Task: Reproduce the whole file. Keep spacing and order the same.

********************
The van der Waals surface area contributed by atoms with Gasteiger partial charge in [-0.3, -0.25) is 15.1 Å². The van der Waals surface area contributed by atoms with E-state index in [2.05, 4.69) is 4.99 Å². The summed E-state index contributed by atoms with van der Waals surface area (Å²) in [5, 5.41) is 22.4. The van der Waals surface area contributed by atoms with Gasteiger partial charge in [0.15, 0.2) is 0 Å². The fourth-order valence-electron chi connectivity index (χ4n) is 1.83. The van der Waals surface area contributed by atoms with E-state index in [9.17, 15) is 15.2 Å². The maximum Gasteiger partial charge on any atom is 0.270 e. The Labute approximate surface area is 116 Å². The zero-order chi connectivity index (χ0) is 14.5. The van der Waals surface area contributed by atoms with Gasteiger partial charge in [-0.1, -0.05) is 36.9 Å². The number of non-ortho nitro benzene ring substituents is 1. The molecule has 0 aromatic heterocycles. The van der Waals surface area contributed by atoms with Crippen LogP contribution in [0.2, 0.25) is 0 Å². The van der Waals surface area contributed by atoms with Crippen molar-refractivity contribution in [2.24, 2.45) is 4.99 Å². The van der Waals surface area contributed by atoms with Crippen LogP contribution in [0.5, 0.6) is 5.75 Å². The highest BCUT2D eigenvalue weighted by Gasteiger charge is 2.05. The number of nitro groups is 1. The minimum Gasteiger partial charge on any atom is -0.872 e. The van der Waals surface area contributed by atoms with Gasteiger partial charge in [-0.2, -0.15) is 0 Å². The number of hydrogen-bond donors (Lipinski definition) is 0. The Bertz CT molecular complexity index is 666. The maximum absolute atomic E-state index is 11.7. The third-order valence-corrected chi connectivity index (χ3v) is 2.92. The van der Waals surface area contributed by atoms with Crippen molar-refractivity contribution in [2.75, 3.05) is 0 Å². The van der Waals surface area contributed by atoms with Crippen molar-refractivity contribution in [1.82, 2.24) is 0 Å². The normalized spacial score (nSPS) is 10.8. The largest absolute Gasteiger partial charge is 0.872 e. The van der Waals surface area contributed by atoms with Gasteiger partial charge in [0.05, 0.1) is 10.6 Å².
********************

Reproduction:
The van der Waals surface area contributed by atoms with Gasteiger partial charge in [-0.3, -0.25) is 15.1 Å². The van der Waals surface area contributed by atoms with E-state index in [2.05, 4.69) is 4.99 Å². The summed E-state index contributed by atoms with van der Waals surface area (Å²) in [5, 5.41) is 22.4. The van der Waals surface area contributed by atoms with Gasteiger partial charge in [0.15, 0.2) is 0 Å². The fourth-order valence-electron chi connectivity index (χ4n) is 1.83. The van der Waals surface area contributed by atoms with E-state index in [9.17, 15) is 15.2 Å². The maximum Gasteiger partial charge on any atom is 0.270 e. The Labute approximate surface area is 116 Å². The zero-order chi connectivity index (χ0) is 14.5. The van der Waals surface area contributed by atoms with Gasteiger partial charge in [-0.1, -0.05) is 36.9 Å². The number of non-ortho nitro benzene ring substituents is 1. The molecule has 0 aromatic heterocycles. The van der Waals surface area contributed by atoms with Crippen LogP contribution in [0.2, 0.25) is 0 Å². The van der Waals surface area contributed by atoms with Crippen molar-refractivity contribution in [2.24, 2.45) is 4.99 Å². The van der Waals surface area contributed by atoms with Crippen LogP contribution in [0.5, 0.6) is 5.75 Å². The highest BCUT2D eigenvalue weighted by Gasteiger charge is 2.05. The number of nitro groups is 1. The minimum Gasteiger partial charge on any atom is -0.872 e. The van der Waals surface area contributed by atoms with Gasteiger partial charge in [-0.2, -0.15) is 0 Å². The number of hydrogen-bond donors (Lipinski definition) is 0. The Bertz CT molecular complexity index is 666. The maximum absolute atomic E-state index is 11.7. The third-order valence-corrected chi connectivity index (χ3v) is 2.92. The van der Waals surface area contributed by atoms with Crippen molar-refractivity contribution in [2.75, 3.05) is 0 Å². The van der Waals surface area contributed by atoms with Crippen molar-refractivity contribution in [1.82, 2.24) is 0 Å². The normalized spacial score (nSPS) is 10.8. The largest absolute Gasteiger partial charge is 0.872 e. The van der Waals surface area contributed by atoms with Gasteiger partial charge in [0.05, 0.1) is 10.6 Å².